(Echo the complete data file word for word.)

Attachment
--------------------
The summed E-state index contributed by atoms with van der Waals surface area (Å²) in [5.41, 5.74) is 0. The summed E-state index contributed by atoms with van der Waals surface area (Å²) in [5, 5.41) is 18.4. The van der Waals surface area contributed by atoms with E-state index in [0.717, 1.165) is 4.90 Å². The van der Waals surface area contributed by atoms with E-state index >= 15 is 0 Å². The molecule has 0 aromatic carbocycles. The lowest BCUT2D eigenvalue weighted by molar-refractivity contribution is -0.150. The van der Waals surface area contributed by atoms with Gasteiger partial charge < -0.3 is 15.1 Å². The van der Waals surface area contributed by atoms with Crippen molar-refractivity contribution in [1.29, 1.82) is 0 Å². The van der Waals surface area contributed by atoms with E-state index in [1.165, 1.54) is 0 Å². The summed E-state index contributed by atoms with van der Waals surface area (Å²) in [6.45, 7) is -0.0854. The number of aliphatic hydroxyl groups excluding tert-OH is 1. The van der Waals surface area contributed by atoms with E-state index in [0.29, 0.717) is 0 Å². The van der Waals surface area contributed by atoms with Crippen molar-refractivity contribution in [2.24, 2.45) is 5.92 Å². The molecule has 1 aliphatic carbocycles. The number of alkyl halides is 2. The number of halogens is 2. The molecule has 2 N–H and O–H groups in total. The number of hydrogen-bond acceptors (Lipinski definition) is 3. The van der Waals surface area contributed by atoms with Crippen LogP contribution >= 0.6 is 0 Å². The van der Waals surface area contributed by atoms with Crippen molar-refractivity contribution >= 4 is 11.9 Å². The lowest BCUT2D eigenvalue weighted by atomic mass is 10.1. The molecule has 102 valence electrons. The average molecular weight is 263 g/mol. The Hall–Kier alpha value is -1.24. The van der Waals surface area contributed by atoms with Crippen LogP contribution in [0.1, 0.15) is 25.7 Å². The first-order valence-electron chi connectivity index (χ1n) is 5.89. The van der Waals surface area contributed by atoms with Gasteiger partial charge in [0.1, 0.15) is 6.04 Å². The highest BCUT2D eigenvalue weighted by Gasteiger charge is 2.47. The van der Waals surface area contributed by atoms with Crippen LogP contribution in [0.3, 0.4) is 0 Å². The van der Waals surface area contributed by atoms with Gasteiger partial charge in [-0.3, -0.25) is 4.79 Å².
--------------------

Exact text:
The summed E-state index contributed by atoms with van der Waals surface area (Å²) in [5.41, 5.74) is 0. The summed E-state index contributed by atoms with van der Waals surface area (Å²) in [5, 5.41) is 18.4. The van der Waals surface area contributed by atoms with E-state index in [0.717, 1.165) is 4.90 Å². The van der Waals surface area contributed by atoms with E-state index >= 15 is 0 Å². The molecule has 0 aromatic carbocycles. The lowest BCUT2D eigenvalue weighted by molar-refractivity contribution is -0.150. The van der Waals surface area contributed by atoms with Gasteiger partial charge < -0.3 is 15.1 Å². The van der Waals surface area contributed by atoms with Crippen molar-refractivity contribution in [1.29, 1.82) is 0 Å². The van der Waals surface area contributed by atoms with E-state index in [1.165, 1.54) is 0 Å². The summed E-state index contributed by atoms with van der Waals surface area (Å²) in [6.45, 7) is -0.0854. The number of aliphatic hydroxyl groups excluding tert-OH is 1. The van der Waals surface area contributed by atoms with E-state index in [0.29, 0.717) is 0 Å². The van der Waals surface area contributed by atoms with Crippen molar-refractivity contribution in [2.24, 2.45) is 5.92 Å². The molecule has 1 aliphatic carbocycles. The number of alkyl halides is 2. The number of halogens is 2. The molecule has 2 N–H and O–H groups in total. The number of hydrogen-bond acceptors (Lipinski definition) is 3. The van der Waals surface area contributed by atoms with Crippen LogP contribution >= 0.6 is 0 Å². The van der Waals surface area contributed by atoms with Crippen molar-refractivity contribution >= 4 is 11.9 Å². The lowest BCUT2D eigenvalue weighted by atomic mass is 10.1. The molecule has 102 valence electrons. The average molecular weight is 263 g/mol. The Hall–Kier alpha value is -1.24. The van der Waals surface area contributed by atoms with Crippen LogP contribution in [0.1, 0.15) is 25.7 Å². The first-order valence-electron chi connectivity index (χ1n) is 5.89. The van der Waals surface area contributed by atoms with Gasteiger partial charge in [0.1, 0.15) is 6.04 Å². The highest BCUT2D eigenvalue weighted by Gasteiger charge is 2.47. The van der Waals surface area contributed by atoms with Crippen LogP contribution in [0.3, 0.4) is 0 Å². The van der Waals surface area contributed by atoms with Gasteiger partial charge in [-0.3, -0.25) is 4.79 Å².